A Charter With Its Hand in the Cookie Jar?

It was discussed how and why Granada is running in the red

- El Camino Real Charter High School Board Meeting Minutes, September 18, 2013

Under California law, Associated Student Body (ASB) organizations are “student organizations that are established to raise and spend money on behalf of students”. Under the law, these funds are “to be used to finance activities for noninstructional periods”. These include “goods and services that promote the students’ general welfare, morale and educational experiences”, but not for “those which the school entity should provide from its own funding sources.” These funds may also be loaned “to any student body organization established in another school of the district for a period not to exceed three years” or to “invest in permanent improvements to any school district property”. When investing in a district property, the ASB is entitled to receive any rental income from that property until their investment plus a reasonable amount of interest is paid back.

In response to a Public Records Act Request that requested “bank statements for accounts that hold any of the funds belonging to the Associated Student Body (ASB)” at Granada Hills Charter High School (GHCHS), I was provided with documentation that shows the school’s ASB held $781,672.60 at the beginning of 2012. This amount raised a red flag as these funds were held in a single account at the California Credit Union, which is insured by the National Credit Union Association. However, this insurance only covers “up to $250,000”. Therefore, $531,672.60 of the students’ money was left unprotected despite the fact that the California Education Code Section 48933 states that if these funds are deposited in a bank, it must be one “whose accounts are federally insured.”

The second red flag was triggered by a withdrawal of $310,000.00 on January 4 that was labeled “Emergency transfer - LACOE ACH”. Although, I requested copies of the agendas and approved minutes for meetings of the ASB, none were provided to me. Therefore, they either do not exist or they (were) withheld in violation of the California Public Records Act. In either case, there is no way to determine if the students’ elected representatives were aware that the school was removing these funds. Also, since the school’s Governing Board’s archived minutes have been removed from their web site, it cannot be determined if they were aware of this action.

The funds were returned to the ASB account on January 10, 2012. However, even though these funds were taken from an interest bearing account, it appears that no interest was paid on the loan as the amount returned was exactly what was borrowed. This seems to be a sweetheart deal for a management team facing an “emergency” cash crunch.

Unfortunately, this was not the only time the school borrowed money from the ASB during 2012, as shown in the following transactions:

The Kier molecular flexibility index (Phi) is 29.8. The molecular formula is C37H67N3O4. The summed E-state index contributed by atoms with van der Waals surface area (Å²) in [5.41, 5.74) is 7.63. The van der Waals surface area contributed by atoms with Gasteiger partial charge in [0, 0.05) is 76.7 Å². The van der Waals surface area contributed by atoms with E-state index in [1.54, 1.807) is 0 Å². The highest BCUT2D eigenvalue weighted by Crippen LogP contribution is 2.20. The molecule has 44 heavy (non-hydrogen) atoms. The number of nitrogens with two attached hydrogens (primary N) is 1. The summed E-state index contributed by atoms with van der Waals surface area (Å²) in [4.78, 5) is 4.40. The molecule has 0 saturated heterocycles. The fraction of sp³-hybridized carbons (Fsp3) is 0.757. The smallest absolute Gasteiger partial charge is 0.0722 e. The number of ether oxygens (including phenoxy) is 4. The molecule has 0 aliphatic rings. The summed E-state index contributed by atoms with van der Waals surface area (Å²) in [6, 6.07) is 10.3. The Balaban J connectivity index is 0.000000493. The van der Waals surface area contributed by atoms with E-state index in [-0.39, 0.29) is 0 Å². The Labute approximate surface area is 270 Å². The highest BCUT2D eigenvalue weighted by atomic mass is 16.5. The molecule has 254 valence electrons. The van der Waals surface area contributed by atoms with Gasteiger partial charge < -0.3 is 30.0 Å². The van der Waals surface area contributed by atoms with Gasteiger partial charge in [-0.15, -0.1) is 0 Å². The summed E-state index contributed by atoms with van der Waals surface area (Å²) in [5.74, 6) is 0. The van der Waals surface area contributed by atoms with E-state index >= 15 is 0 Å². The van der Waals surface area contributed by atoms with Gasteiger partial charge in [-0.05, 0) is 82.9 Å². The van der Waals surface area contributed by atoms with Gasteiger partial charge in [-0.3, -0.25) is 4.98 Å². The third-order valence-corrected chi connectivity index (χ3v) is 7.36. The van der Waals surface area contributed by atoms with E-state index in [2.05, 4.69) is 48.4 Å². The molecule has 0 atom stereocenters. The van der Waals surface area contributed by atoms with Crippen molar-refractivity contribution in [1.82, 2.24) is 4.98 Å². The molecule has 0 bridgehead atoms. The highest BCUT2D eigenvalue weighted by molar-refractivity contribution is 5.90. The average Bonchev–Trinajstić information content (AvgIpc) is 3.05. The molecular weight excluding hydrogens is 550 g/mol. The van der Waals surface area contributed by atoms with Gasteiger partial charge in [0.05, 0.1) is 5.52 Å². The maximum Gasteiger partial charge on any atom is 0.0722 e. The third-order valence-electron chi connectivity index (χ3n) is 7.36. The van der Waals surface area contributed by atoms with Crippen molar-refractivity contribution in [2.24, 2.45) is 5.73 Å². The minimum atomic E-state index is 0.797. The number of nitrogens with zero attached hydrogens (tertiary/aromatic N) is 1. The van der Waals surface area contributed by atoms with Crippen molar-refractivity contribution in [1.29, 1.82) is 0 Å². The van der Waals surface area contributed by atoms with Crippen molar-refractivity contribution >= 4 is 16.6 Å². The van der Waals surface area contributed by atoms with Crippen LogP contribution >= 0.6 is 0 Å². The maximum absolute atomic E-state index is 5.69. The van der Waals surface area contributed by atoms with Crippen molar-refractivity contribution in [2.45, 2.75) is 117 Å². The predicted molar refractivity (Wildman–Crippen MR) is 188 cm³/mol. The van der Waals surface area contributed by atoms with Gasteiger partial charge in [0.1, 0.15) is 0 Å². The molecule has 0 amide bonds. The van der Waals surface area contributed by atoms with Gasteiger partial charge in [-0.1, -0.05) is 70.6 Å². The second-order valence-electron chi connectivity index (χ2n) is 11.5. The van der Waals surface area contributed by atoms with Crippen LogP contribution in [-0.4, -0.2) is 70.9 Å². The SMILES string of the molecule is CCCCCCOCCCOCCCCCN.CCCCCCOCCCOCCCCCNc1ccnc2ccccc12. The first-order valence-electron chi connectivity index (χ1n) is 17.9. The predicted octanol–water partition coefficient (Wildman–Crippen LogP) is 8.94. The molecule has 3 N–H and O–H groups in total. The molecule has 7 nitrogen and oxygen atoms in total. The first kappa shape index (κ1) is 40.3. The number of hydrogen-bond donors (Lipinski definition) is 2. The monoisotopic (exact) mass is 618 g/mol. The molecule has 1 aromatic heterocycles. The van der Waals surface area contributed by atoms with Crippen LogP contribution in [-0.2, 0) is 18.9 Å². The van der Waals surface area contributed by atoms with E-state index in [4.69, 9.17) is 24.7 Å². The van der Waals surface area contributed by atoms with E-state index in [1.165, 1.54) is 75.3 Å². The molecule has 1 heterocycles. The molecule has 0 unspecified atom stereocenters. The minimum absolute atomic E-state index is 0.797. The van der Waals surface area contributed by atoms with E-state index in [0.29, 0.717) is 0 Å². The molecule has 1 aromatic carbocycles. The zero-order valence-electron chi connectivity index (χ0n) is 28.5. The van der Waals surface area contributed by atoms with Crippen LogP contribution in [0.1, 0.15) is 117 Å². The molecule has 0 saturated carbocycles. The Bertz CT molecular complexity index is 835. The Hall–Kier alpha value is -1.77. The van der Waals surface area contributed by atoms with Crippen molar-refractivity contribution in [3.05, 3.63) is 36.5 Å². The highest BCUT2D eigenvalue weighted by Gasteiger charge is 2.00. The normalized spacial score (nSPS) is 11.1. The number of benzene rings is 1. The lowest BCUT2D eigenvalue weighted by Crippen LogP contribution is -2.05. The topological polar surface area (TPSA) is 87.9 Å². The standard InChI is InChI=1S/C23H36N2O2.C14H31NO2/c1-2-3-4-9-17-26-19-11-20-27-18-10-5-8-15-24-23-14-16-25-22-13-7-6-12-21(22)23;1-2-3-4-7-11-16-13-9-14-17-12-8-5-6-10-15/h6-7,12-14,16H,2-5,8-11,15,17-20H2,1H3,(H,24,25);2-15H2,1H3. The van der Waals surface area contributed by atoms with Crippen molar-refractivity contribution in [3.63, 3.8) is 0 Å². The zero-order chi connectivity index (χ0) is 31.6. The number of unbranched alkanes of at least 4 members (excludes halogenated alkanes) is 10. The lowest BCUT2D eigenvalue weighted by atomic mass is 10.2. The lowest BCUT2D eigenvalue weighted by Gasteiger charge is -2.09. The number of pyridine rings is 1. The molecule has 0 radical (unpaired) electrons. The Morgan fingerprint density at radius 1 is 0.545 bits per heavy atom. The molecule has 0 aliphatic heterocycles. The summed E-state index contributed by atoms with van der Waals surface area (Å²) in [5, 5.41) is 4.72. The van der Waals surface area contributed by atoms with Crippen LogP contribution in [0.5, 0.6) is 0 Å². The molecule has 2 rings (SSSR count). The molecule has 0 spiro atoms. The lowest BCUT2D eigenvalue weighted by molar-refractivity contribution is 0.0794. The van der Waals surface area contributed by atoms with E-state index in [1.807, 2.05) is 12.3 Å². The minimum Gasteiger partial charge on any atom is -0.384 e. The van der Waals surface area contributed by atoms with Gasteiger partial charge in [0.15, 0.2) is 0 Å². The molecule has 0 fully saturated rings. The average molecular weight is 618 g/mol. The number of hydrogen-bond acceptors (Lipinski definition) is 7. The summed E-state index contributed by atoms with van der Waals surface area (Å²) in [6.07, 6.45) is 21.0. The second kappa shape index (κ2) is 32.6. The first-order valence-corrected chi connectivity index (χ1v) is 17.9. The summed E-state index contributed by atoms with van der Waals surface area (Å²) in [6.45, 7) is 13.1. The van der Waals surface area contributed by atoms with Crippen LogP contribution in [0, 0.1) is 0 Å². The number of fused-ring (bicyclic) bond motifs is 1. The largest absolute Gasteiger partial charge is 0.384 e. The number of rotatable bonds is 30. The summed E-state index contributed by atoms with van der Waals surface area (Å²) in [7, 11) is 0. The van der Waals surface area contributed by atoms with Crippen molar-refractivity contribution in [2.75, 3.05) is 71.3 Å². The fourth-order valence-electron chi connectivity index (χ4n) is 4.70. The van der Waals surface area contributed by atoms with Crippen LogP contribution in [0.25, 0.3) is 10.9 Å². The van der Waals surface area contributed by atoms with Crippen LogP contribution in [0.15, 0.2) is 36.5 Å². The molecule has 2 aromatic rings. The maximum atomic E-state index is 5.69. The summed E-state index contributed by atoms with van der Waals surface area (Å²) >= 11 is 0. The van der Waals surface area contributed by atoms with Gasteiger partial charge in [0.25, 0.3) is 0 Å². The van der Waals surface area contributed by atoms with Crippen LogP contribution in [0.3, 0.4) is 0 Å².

• June 28  Emergency loan for cash flow $600,000.00
  • August 7 Emergency Transfer              $  25,000.00
  • July 13   Emergency Transfer              $100,000.00

This not only raises questions about the school’s fulfillment of their fiduciary responsibility for the ASB funds, it opens the possibility that they were not financially solvent during this time period. The administration itself labeled the need for these loans as emergencies which seems to be an admission that something was amiss.

On April 14, I notified the LAUSD Charter School Division (CSD) of my findings in an email that was copied to all of the Board members and asked if these transactions were disclosed during the school’s 2014 charter renewal. The CSD’s Administrative Coordinator, Dr. Robert Perry, responded that he was “turning this over to our fiscal team for review”, but that was the last time that I heard from anyone in the District about this subject. It appears that, once again, the CSD is not up to the task of oversight even if a charter can be revoked for a “violation of generally accepted accounting standards of fiscal management” or “violations of the law.”

This represents another example of GHCHS’ unwillingness to comply with the California Education Code. The school has refused to refund money collected in violation of a prohibition on student fees. They have changed their governance structure without approval of the LAUSD Board. In cases of policies that threaten punishment for students who have been opted out of testing and ignoring written directions of a parent, they have proven that they have no interest in respecting the rights of parents. It is clear that the District needs to take a deep look into the operations of this school. With a CSD that is unable or unwilling to perform this function (perhaps because they are led by a former employee of the California Charter School Association), the Board needs to appoint an outside organization, like FCMAT, that can conduct a thorough and independent audit.